COLUMBUS, Ohio — The numbers were almost too big to believe.
In addition to scoring 70 points on 10 touchdowns, the Ohio State offense rolled up 776 total yards of offense – surpassing the previous best of 718 set against Mount Union in 1930. And this came after having lost star running back Ezekiel Elliott, both offensive tackles and five of the six leading receivers from last season.
So where did the Buckeyes go right? It might help to look at where they went wrong. The Buckeyes sputtered on offense most of last season, capping their struggles with a 17-14 loss to Michigan State in one of the ugliest offensive showings in recent memory. Against the Spartans defense, almost nothing went right. The execution was so poor, however, that Ohio State was forced to change.
Offensive coordinator Ed Warinner, who also coached the offensive line at the time, moved from the sideline to the coaching booth and took play-calling duties from quarterbacks coach Tim Beck. The move sparked two offensive outbursts, a 42-13 rout of Michigan and a 44-28 victory over Notre Dame in the Fiesta Bowl.
Warinner and head coach Urban Meyer wanted to make sure the offense didn’t regress, and those plans began immediately after defeating the Fighting Irish.
“We started back in January with a plan of how we wanted to do this,” Warinner said. “Coach talked to me on the airplane on the way back from the Fiesta Bowl. We had momentum in the last two games of last year and wanted to carry that into the offseason and then build on it this year. He’s the architect of it and a lot of really good coaches and a lot of really talented players worked hard over the last so many months.
“Coach Meyer had a vision. We talked about it. The coaches did a great job all offseason, and then it’s all about the players. We have great players here, talented players. They responded, were receptive and worked hard. They want to play fast and be explosive, and I think we showed we could do that.”
Warinner said he started to notice the offensive potential during spring practice and then again in fall camp. In particular, the Buckeyes’ first scrimmage of fall stood out to him as an example of what the offense might be able to do. But still: How did this happen after so many talented players walked out the door?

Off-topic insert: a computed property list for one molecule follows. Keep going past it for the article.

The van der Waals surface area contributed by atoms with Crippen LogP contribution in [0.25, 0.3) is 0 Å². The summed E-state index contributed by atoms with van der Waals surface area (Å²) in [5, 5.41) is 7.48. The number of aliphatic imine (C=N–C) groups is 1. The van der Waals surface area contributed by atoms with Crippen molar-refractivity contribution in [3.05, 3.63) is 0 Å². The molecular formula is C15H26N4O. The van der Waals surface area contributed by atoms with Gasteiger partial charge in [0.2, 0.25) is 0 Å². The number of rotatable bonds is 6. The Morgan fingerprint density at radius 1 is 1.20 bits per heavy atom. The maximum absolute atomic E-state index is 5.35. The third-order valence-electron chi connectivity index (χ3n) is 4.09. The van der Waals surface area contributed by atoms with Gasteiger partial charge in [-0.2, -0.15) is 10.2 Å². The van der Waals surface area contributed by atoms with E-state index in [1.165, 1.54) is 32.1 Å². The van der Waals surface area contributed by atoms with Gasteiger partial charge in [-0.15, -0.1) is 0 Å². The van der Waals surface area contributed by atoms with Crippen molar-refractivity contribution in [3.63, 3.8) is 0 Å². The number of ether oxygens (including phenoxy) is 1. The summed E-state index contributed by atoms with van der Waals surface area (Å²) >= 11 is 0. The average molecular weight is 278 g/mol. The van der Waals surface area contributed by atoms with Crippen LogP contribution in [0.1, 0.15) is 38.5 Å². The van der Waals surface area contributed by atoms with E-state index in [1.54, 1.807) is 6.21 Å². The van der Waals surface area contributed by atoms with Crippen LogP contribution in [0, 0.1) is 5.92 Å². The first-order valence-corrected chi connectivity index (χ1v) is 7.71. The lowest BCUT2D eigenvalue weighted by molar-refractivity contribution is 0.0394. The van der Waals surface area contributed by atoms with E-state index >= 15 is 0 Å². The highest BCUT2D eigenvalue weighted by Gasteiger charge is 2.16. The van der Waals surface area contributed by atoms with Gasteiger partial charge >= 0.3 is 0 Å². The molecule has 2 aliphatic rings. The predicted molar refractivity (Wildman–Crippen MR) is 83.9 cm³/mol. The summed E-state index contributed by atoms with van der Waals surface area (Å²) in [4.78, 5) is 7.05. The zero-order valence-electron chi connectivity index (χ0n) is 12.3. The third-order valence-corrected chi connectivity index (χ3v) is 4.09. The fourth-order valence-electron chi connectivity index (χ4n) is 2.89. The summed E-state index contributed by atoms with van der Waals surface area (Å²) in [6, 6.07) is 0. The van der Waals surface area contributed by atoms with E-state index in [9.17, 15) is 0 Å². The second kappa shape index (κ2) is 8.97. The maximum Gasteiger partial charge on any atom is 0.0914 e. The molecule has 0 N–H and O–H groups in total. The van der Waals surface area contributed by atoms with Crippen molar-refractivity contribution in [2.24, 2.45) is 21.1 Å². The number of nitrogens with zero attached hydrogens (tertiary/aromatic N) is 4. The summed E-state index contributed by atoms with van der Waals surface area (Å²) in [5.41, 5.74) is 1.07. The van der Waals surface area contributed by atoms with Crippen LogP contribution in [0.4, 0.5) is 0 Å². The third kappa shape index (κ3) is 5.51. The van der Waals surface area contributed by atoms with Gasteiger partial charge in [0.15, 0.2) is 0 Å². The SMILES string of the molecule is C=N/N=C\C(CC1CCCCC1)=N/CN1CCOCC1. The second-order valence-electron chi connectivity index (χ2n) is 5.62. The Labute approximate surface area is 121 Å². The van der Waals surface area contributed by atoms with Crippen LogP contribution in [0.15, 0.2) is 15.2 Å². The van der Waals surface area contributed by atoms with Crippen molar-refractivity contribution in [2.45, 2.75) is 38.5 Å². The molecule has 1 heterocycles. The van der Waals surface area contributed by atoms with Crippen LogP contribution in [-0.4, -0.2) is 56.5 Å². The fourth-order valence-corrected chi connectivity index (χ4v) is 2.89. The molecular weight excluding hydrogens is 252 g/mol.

It didn’t hurt that quarterback J.T. Barrett looked like his old self – even better, actually – passing for six touchdowns and rushing for another to become the first player in program history to account for seven touchdowns in one game. Mike Weber was an absolute force, carrying the ball 19 times for 136 yards. And the receivers stepped up in a way few could have imagined after losing Mike Thomas, Braxton Miller and Jalin Marshall, with nine different players recording catches and four different receivers finding the end zone.
But, perhaps, none of that happens without the tempo that Ohio State can utilize when Warinner is in the press box. He said in the postgame press conference that he was as comfortable as he’s ever felt during a game, and it certainly showed.
Ohio State’s offense was so dominant that Meyer was almost apologetic after the game, sheepishly explaining that he tried to step off the gas midway through the third quarter, only to watch as true freshman Demario McCall sliced and diced his way to two more scores when his chance came.
“Sometimes, I hate when I see that score, where that’s not what our intent was,” Meyer said. “We do like to score a lot of points, but we wanted, I think in the middle of the third quarter, (to take) the offensive line out and everybody out. Everyone started to get comfortable and confident in the system. We had a lot of young guys who were excited to be out there.”